Evidence: "The ASRS reports below are illustrative of some of the problems of autoflight. Narrative: We were cleared to cross 40 nm west of LINDEN VOR to maintain FL270. The Captain and I began [to] discuss the best methods to program the CDU to allow the performance management system to descend the aircraft. We had a difference of opinion on how to best accomplish this task (since we are trained to use all possible on-board performance systems). We wanted to use the aircraft's capabilities to its fullest. As a result, a late descent was started using conventional autopilot capabilities (vert spd, max indicated Mach/airspeed, and spd brakes). Near the end of descent, the aircraft was descending at 340 KIAS and 6000 FPM rate of descent. The aircraft crossed the fix approximately 250-500 feet high. Unfortunately we made no call to ATC to advise them of the possibility of not meeting the require [in sic] alt/fix. This possible altitude excursion resulted because: 1) The captain. [in sic] and the F/O had differences of opinion on how best to program the descent; A) Both thought their method was the best, the captain's of programming (fooling) the computer to believe anti-ice would be used during descent, which starts the descent earlier. The F/O's of subtracting 5 miles from the nav fix and programming the computer to cross 5 miles prior to LINDEN at FL270. B) A minor personality clash between the captain and the F/O brought about by differences of opinion on general discipline. C) Time wasted by both captain and F/O (especially F/O) in incorrectly programming CDU and FMS for descent, which obviously wasted time at level flight, which should have been used for descent. Observation: as a pilot for a large commercial carrier at its largest base, we seldom fly with the same cockpit crew member. This normally does not create a problem. I do, however, feel that with approximately 6 years, which can cause a bit more difficult transition than, say month to month cockpit crew change on a 727 or pre-EFIS DC-9. I have flown commercially for 10 years, and have flown 2-man crew for 8 of those 10. The toughest transition for me is to determine who shares the PF and PNF duties. This historically (3 years) has been the most difficult when the other crew member has transferred from a 3-man cockpit to a 2-man 'glass cockpit.' This is especially pertinent when the crew member has been on a 3-man crew for a number of years. As F/O, when you are the PNF, you accomplish your normal duties. However, often times when one is the PF, the F/O also has to do the PNF duties because the other crew member has not been used to doing the PNF duties to the extent that is required on 2-man cockpits, whether they be conventional or EFIS. This obviously can lead to a myriad of problems. Add weather or an airport such as Washington National, LaGuardia, or Orange County, and such problems can accelerate with alarming rapidity. (ASRS No. 122778)" (page 5)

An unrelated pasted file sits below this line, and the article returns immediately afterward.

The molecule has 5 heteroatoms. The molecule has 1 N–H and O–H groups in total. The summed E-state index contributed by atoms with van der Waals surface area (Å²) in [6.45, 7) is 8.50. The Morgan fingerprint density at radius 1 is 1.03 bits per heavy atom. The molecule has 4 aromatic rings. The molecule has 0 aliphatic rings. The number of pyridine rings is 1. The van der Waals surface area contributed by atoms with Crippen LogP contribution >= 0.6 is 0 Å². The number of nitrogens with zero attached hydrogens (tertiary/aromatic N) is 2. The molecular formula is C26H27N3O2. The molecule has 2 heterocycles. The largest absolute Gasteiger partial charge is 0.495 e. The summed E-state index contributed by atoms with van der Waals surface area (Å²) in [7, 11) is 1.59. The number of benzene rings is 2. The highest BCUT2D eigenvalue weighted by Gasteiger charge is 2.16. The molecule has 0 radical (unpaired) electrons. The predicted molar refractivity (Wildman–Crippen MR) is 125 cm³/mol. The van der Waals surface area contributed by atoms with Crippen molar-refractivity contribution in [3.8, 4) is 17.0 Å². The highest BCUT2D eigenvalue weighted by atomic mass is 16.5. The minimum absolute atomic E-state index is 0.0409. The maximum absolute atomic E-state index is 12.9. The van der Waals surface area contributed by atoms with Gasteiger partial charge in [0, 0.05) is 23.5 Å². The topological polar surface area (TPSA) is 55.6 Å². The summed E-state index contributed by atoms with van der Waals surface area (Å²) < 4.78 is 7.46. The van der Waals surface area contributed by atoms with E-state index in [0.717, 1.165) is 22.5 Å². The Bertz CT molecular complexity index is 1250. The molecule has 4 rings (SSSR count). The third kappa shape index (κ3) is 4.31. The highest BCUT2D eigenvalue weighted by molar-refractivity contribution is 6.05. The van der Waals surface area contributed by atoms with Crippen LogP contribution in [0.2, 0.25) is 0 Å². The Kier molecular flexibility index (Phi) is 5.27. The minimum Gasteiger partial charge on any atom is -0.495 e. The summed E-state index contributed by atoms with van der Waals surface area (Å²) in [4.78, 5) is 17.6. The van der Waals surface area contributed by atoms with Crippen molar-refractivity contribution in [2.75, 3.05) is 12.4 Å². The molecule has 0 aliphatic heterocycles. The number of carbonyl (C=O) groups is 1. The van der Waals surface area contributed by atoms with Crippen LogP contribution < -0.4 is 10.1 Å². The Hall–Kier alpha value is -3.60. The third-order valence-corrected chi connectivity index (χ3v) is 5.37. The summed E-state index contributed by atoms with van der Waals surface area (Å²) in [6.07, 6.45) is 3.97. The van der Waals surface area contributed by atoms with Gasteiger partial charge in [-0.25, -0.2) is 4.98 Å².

Strength: +1
    Aircraft: unspecified
    Equipment: FMS
    Source: Wiener, E.L. (1993). Intervention Strategies for the Management of Human Error. NASA Contractor Report NCA2-441. Moffett Field, CA: NASA Ames Research Center. See Resource details

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  18. Evidence Type: Excerpt from Survey
    Evidence: "Many pilots expressed the desire for additional features, and many had learned ways to 'trick the computer' to obtain desired results when no direct method was available." (page 171)
    Strength: +1
    Aircraft: B757
    Equipment: automation & FMS
    Source: Wiener, E.L. (1989). Human Factors of Advanced Technology ("Glass Cockpit") Transport Aircraft. NASA Contractor Report 177528. Moffett Field, CA: NASA Ames Research Center. See Resource details

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  20. Evidence Type: Excerpt from Observational Study
    Evidence: "In this and in other studies we have observed practitioners adapt information technology provided for them to the immediate tasks at hand in a locally pragmatic way, and usually in ways not anticipated by the designers of the information technology." (page 191)
    Strength: +1
    Aircraft: unspecified
    Equipment:
    Source: Woods, D.D. (1993). Price of flexibility in intelligent interfaces. Knowledge-Based Systems, 6(4)., 189-196. See Resource details